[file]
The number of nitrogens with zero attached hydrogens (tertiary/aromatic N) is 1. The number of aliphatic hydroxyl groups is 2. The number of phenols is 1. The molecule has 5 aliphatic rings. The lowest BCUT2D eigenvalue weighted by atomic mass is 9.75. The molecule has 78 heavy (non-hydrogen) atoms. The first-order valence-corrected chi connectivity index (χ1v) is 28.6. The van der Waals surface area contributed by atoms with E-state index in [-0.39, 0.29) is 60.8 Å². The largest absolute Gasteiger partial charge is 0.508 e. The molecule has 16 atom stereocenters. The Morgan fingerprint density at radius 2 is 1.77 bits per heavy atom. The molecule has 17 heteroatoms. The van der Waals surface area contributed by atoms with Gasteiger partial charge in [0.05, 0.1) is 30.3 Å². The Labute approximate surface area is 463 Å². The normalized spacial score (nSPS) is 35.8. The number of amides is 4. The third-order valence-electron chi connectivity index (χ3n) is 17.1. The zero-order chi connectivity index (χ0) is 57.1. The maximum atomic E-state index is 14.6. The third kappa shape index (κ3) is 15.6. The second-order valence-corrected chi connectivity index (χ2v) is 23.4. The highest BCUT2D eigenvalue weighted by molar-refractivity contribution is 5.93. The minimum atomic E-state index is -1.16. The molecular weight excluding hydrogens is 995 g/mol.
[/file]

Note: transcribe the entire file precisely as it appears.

The number of nitrogens with zero attached hydrogens (tertiary/aromatic N) is 1. The number of aliphatic hydroxyl groups is 2. The number of phenols is 1. The molecule has 5 aliphatic rings. The lowest BCUT2D eigenvalue weighted by atomic mass is 9.75. The molecule has 78 heavy (non-hydrogen) atoms. The first-order valence-corrected chi connectivity index (χ1v) is 28.6. The van der Waals surface area contributed by atoms with E-state index in [-0.39, 0.29) is 60.8 Å². The largest absolute Gasteiger partial charge is 0.508 e. The molecule has 16 atom stereocenters. The Morgan fingerprint density at radius 2 is 1.77 bits per heavy atom. The molecule has 17 heteroatoms. The van der Waals surface area contributed by atoms with Gasteiger partial charge in [0.05, 0.1) is 30.3 Å². The Labute approximate surface area is 463 Å². The normalized spacial score (nSPS) is 35.8. The number of amides is 4. The third-order valence-electron chi connectivity index (χ3n) is 17.1. The zero-order chi connectivity index (χ0) is 57.1. The maximum atomic E-state index is 14.6. The third kappa shape index (κ3) is 15.6. The second-order valence-corrected chi connectivity index (χ2v) is 23.4. The highest BCUT2D eigenvalue weighted by molar-refractivity contribution is 5.93. The minimum atomic E-state index is -1.16. The molecular weight excluding hydrogens is 995 g/mol.